Pure Luck: The Role of Chance in History
Luck is a way of understanding or judging how chance events affect our lives. Chance may be a mixed bag of marshmallows and razor blades, a flowing river of good and bad experiences; positive, negative, or improbable events. Throughout history, Chance, Fate, Destiny or just pure Luck have had such an impact on mankind’s lives, leading men to conjure up gods and goddesses to implore; invest magical powers into amulets, talismans and numbers; follow superstitious habits, and chanting spells and incantations; all in an attempt to redirect the natural flow of life in their favor.
Japanese superstitions regarding cats. Ume no Haru Gojūsantsugi" ( 梅初春五十三駅) by Utagawa Kuniyoshi. A shapeshifting cat. A kabuki that was performed in 1835 ( Public Domain )
Fate, Luck or Just Mother Nature Intervening?
In the 13th century the Mongol Empire expanded across what is today approximately 50 modern countries, reaching from the Sea of Japan to Eastern Europe. In 1273 AD, seeking to expand his father’s Empire, Kublai Khan sent a missive to the king of Japan demanding he took to his knee and became a vassal of Mongolia. Instead, the Shogunate prepared Japan for a Mongolian sea invasion, which occurred in 1274 AD, when more than 20,000 Mongolian soldiers boarded 500 ships and ravaged the islands of Iki and Tsushima, before reaching Hakata Bay in Japan. The odds were stacked against the Japanese. Not only had they not fought on home soil for 50 years, but they trained in single combat, even when using massive armies, while the Mongols used unfamiliar tactics and weapons including early explosive devices like hand grenades.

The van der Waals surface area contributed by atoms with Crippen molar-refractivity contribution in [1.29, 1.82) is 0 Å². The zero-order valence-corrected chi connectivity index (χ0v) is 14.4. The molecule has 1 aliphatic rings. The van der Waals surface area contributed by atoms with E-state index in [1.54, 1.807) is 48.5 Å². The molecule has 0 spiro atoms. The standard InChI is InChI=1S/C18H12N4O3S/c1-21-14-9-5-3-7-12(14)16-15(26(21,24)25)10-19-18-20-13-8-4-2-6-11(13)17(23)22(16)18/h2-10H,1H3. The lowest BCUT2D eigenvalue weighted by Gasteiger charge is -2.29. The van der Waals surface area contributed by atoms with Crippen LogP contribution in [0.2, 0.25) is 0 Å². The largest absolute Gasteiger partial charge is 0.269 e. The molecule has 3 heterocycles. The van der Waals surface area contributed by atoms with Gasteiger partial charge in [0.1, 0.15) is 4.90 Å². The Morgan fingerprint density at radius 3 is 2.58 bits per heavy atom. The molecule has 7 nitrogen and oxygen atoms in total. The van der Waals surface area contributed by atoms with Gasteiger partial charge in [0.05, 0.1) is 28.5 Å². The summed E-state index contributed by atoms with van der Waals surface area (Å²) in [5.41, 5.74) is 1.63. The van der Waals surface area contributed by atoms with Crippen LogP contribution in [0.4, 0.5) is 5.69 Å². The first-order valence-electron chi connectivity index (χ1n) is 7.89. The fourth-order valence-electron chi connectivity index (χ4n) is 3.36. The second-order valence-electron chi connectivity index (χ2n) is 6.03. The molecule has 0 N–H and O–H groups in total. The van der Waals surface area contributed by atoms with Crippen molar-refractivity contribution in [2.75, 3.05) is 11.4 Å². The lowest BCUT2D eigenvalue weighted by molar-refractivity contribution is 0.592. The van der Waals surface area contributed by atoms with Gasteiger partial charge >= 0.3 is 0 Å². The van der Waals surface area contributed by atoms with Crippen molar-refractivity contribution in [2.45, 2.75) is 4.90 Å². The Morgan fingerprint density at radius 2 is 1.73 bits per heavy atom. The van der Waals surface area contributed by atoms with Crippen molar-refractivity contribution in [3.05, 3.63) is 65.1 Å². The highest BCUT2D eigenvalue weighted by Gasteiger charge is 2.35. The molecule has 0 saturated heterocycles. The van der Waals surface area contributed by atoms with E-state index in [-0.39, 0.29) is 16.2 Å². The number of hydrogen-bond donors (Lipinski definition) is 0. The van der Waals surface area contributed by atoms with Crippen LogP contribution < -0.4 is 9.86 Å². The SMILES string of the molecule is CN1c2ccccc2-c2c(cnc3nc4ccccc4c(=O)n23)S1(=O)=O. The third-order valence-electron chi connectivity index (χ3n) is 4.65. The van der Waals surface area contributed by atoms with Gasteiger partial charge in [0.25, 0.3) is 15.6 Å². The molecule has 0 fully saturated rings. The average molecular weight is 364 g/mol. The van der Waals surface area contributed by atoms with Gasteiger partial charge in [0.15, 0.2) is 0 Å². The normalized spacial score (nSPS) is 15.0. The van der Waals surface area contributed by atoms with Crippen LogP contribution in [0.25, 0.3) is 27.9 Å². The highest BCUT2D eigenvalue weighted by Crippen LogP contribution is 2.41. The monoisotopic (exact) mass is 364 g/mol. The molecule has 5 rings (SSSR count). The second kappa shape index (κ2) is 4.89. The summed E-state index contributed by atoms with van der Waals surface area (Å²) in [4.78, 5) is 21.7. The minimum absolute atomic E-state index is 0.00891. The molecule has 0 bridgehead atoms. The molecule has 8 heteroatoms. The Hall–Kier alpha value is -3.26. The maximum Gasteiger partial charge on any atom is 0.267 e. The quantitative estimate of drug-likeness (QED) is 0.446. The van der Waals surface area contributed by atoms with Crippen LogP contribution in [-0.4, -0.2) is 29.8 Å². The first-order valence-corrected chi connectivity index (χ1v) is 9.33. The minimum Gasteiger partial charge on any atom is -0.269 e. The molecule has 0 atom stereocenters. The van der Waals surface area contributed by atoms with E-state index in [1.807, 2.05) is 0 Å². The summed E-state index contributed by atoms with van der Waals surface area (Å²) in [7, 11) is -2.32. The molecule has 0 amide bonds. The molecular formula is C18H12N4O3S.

Just as the Mongols were beaching, a storm stretching from horizon to horizon broke and tore the Mongolian fleet apart. Vessels that tried to flee were wrecked by the sea leaving only a handful of ships afloat and those that braved the storm were completely destroyed, leaving no survivors. This stroke of luck is where the term ‘kamikaze, or divine wind’ originated. Seven years later, 100,000 Mongols attempted a second invasion in 1281 and an unexpected, out of season typhoon sank the entire fleet.
Ink and water on paper illustration of the Mongol fleet being destroyed in a typhoon, by Kikuchi Yōsai, (1847) ( Public License )
This parable is so fitting because it highlights the dual nature of luck. For the Japanese, the two typhoons would have been regarded as god sent golden gifts of good luck.
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Ashley Cowie is a Scottish historian, author and documentary filmmaker presenting original perspectives on historical problems, in accessible and exciting ways. His books, articles and television shows explore lost cultures and kingdoms, ancient crafts and artifacts, symbols and architecture, myths and legends telling thought-provoking stories which together offer insights into our shared social history . www.ashleycowie.com.
Top Image: “Goddess of Luck” Blind Fortuna by Tadeusz Kuntze (1754) (Public Domain)
By Ashley Cowie